An overlayed layer 1 of polysilicon makes contact with the buried contact diffusion 2. The polysilicon layer 1 has a resistance of the order of 25 to 30 ohms/square in the present embodiment. The field implant used for the source 3 and drain 5 may, for example, be boron, which has a resistance of, typically, 15 to 20 ohms/square.
The circuit shown in FIG. 1 is a field effect (NMOS) transistor with a physical layout suitable for efficient stacking in a column of devices in the same general technology. In operation, the electron current flows from the source 3, which is connected to ground, or the negative voltage source, through a "channel" under the gate 4 to the drain 5. From there, the electron current flows through a depletion implant 6 under a "load" polysilicon gate 7 to a contact 10 and supply voltage bus 11. The current flow is controlled by the voltage applied to the control gate 4 which is polysilicon in the present embodiment.
The output from the transistor is taken from a buried contact 2 which makes a connection between the polysilicon load gate 7 and the drain area of the transistor 5. This is a conventional use of a buried contact.
The buried contact structure 2 provides a much lower resistance path for the current from the ground (or negative voltage) bus which is connected by suitable contacts to the field implant diffusion at source 3 in this physical layout. The following simplified model illustrates this feature.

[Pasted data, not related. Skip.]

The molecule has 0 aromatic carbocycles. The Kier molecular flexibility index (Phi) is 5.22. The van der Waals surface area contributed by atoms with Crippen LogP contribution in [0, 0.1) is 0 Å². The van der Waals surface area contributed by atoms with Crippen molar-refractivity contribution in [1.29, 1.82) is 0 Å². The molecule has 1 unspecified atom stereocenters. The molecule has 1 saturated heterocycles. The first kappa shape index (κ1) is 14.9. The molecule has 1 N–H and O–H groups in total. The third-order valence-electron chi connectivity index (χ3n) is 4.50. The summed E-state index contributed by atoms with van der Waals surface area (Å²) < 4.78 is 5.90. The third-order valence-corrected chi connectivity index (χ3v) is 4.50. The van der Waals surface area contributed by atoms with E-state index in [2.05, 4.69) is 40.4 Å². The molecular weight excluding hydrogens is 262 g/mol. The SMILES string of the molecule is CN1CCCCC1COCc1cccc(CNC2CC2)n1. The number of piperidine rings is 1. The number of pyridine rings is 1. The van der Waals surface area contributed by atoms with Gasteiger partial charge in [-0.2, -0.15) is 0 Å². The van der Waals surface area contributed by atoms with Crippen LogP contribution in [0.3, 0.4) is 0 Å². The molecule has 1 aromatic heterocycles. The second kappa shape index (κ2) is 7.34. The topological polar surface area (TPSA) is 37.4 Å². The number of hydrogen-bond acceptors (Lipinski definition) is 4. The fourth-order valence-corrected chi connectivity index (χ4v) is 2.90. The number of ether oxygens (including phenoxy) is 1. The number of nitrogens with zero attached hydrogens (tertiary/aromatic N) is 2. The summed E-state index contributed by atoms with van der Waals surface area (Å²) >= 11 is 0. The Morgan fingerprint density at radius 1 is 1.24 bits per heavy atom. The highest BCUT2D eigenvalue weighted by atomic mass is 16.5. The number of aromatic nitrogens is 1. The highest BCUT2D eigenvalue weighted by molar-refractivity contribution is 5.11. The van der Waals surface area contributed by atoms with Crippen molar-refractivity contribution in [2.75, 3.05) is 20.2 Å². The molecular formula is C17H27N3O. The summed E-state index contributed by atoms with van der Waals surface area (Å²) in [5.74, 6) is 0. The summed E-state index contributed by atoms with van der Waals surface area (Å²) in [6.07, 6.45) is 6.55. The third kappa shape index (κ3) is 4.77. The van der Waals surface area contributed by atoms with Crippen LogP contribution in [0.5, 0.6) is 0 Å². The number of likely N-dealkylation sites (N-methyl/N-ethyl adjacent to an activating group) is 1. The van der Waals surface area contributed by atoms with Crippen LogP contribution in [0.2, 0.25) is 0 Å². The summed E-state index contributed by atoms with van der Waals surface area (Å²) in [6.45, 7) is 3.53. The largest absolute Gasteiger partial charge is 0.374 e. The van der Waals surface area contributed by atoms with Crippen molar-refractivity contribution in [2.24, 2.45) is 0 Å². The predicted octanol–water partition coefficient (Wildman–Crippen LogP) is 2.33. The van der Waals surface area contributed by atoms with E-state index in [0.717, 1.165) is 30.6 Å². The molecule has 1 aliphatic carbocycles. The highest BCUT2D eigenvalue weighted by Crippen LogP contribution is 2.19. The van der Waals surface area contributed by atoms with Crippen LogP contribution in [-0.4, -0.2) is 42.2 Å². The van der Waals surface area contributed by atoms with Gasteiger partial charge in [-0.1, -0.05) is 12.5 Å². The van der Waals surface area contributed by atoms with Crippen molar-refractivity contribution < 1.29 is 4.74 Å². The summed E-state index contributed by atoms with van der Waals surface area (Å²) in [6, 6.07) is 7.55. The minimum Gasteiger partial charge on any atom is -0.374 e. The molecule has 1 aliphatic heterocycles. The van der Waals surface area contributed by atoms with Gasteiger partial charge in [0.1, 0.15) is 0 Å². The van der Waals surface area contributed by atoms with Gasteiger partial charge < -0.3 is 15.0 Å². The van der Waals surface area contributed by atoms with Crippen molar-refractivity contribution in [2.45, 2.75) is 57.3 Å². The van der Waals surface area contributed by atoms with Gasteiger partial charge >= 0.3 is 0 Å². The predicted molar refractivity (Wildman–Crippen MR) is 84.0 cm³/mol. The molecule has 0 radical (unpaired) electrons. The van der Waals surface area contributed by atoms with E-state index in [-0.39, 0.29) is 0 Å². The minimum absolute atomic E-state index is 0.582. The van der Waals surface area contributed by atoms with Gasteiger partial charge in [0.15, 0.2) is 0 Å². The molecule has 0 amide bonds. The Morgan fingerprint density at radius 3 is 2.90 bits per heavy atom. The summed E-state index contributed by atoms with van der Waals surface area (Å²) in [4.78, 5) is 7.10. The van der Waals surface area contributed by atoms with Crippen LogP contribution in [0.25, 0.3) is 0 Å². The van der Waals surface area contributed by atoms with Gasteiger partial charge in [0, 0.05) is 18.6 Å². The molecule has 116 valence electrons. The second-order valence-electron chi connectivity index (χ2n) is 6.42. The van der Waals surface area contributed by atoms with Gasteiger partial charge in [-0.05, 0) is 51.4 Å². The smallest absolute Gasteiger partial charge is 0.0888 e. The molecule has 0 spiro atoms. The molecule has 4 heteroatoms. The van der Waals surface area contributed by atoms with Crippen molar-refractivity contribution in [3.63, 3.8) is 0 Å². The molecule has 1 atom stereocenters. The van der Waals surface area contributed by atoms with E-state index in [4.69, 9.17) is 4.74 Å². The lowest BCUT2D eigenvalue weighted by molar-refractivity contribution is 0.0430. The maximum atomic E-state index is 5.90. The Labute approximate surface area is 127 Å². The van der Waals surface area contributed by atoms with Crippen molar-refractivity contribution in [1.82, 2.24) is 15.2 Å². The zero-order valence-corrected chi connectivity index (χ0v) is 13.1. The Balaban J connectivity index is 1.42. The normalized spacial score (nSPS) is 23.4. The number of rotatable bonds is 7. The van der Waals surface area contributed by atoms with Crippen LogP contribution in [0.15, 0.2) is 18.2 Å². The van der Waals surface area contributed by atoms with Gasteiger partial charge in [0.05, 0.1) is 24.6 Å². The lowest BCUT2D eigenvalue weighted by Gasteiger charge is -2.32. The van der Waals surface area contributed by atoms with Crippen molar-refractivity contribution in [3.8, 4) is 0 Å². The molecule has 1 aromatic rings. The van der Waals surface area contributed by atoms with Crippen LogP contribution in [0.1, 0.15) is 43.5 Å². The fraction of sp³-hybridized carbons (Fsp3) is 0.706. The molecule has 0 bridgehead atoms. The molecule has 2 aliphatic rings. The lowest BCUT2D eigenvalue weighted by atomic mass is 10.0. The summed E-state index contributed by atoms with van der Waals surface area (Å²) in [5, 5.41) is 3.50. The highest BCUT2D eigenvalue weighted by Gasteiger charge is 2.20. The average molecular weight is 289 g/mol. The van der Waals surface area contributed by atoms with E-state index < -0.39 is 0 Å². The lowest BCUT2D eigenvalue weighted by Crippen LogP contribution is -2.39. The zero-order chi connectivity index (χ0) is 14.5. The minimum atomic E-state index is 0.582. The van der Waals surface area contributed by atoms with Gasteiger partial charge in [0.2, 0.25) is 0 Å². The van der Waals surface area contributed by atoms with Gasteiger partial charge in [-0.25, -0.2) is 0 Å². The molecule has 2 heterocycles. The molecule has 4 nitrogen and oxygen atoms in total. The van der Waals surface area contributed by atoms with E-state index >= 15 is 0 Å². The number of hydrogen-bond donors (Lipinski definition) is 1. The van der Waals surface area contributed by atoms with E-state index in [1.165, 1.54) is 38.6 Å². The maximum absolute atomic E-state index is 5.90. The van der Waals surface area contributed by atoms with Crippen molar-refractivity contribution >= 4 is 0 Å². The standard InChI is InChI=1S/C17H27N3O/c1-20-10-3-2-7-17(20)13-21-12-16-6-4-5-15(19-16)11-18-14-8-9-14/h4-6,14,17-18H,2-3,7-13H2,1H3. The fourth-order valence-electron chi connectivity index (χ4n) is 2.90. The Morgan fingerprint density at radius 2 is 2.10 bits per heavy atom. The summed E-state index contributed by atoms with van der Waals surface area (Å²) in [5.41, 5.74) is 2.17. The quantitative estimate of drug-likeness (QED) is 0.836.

A lumped constant equivalent circuit of the structure of FIG. 1 is shown in FIG. 2 and illustrates the means by which the resistance of the source to gate region is reduced by the novel use of a large buried contact structure.
Referring to FIG. 2, in the present embodiment, R1 would be 15 to 20 ohms (the resistance of a square of the field implant comprising the drain structure).
The value of resistance R2 is determined as follows:
R2=(buried contact resistance x polysilicon resistance)/(buried contact resistance+polysilicon resistance).
The present embodiment, R2≅-(6×30)/(6+30)≅5 ohms
R3≈about 7 to 10 ohms resistance to the entrance of the channel under the gate 4.
If R2=(R1÷3), and (R3=3/2 R2), the resistance of the path to any part of the gate structure is (approximately, neglecting end effects)
(Where n is the length of the buried contact device in "squares".) Substituting 3R2 for R1 gives:
Without the added buried contact structure, the resistance to a part of the gate structure would approximately be: